My first reaction is disappointment.  I'm looking for answers about how this could happen. Almost instinctively my head seems to focus at the state of Michigan and it's foster care and child protection services system.  But, then I reflect about what Kresnak writes and have to change my conclusion.

The story, first, has to be about the people who murdered him, his adoptive parents.  They did it.  There needs to be understanding about how people could be driven to that point.  As hard and as tiring it is to read, we must be able to understand how this happens.

But, so far in his series, I see a tacit acknowledgment that the state's child protection system has big wholes and he doesn't write about those.  My question would be whether the state is powerless to be effective when parent's lives are askew and when their kids are at-risk.  Perhaps, parents who fit this description can too easily slip by the gaze of protection workers and others.

There's still part of me that wants to know how the system worked or didn't work in the Ricky Holland case.  This is worthy of Jack's attention to detail.  The Michigan Legislature should provide this kind of oversight, but they don't and they show no motivation to do it.

What's the answer? 

I have no idea.

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A MUST READ: Detroit Free Press' Jack Kresnak writes major series on what happened to murdered 7-year-old Ricky Holland

I just spotted this beginning of a series of stories about the life and death of 7-year-old Ricky Holland who was murdered by his parents in a rural area just west of Lansing, MI.  It's written by the Detroit Free Press's Jack Kresnak, an investigative reporter who specializes in reporting about child abuse and neglect.

In Michigan and wherever else it happens, child abuse and neglect is a cancer that must be dealt with.  It's an issue that the state has struggled with.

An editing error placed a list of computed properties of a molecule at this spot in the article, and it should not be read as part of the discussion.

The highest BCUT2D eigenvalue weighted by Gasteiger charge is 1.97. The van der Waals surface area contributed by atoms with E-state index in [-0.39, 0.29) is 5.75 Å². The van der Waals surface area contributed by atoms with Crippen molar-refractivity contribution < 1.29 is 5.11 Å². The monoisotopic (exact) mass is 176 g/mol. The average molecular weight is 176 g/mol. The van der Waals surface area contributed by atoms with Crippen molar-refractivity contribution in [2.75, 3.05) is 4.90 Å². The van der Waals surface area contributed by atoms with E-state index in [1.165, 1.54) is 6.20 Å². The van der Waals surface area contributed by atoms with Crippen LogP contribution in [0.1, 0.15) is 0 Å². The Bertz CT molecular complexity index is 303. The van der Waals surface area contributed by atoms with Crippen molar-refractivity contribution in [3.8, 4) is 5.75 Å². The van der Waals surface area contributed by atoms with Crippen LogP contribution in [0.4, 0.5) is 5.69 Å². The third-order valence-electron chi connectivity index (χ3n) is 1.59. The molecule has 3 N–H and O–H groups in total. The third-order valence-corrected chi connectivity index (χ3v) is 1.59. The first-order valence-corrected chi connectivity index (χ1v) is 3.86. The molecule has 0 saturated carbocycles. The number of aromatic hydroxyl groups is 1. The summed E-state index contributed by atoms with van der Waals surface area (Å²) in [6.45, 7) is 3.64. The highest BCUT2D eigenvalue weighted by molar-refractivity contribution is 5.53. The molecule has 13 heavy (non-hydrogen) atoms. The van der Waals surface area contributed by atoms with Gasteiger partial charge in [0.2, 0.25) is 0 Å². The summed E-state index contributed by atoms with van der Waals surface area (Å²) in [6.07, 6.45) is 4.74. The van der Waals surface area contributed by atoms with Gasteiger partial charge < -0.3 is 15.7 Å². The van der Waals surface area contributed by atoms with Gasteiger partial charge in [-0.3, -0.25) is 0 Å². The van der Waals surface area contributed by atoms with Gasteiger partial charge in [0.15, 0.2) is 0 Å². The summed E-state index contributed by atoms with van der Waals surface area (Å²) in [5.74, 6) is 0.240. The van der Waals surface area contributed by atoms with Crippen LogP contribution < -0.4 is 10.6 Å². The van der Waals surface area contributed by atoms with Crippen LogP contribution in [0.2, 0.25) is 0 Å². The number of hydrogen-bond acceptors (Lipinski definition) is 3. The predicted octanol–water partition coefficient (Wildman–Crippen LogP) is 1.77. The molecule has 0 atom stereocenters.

I will start reading this shortly, but I felt it was important to just start getting the word out.  There needs to be a conversation in the blogosphere about this.

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Future of our city could hang on the shoulders of Steve Serkaian and his efforts to sell the Lansing School District

You don't have to go far to hear parental concern about the schools in our city.  Their fears are telling them they need to put their kids in nearby school districts.  Some actually move to do it and others use the state's schools of choice program.

The Lansing School District has lost more than 4,000 students in the past ten years and the numbers keep climbing.  The perception that our public schools are inadequate is just a given for many.  A continued exodus to other schools will precipitate  a continued decline in the city's desirability as a place to live.

Enter Steve Serkaian, the school district's new head of public relations.  His job is to change the negative perception, according to the Lansing State Journal.  He's a long time public relations professional who cut his teeth as a flak for the Democrats in the Michigan House of Representatives.  Since then he has had and continues to operate his open public relations firm.

Tomorrow during their services, city churches should pray for Steve and pray that he's able to help local residents see the positive side of our public schools.  There are many who say that these schools just suffer from a bad wrap.  Maybe so.

My question:  Has he read the Cluetrain Manifesto and does he understand how the marketplace for products, services and ideas has changed.  Consumers don't want to be sold to.  They want to be part of a conversation.  And they are looking for transparency where negative situations and happenings are not spun into something they are not.

Does he know about web 2.0 and social media and understand how they can be used to build a community of support for the school system?

I live in the city and I don't plan on moving.  So, I have a vested interest in seeing our schools are successful.  That also means that Steve must be successful.

He needs a group of laypeople to gather round him and provide him support.  That needs to radiate down to the students, their teachers and all the administration folks. 

Lansing's a great place to live.  If it's to have viability, then its public schools must reverse the flow of students.

Anybody disagree?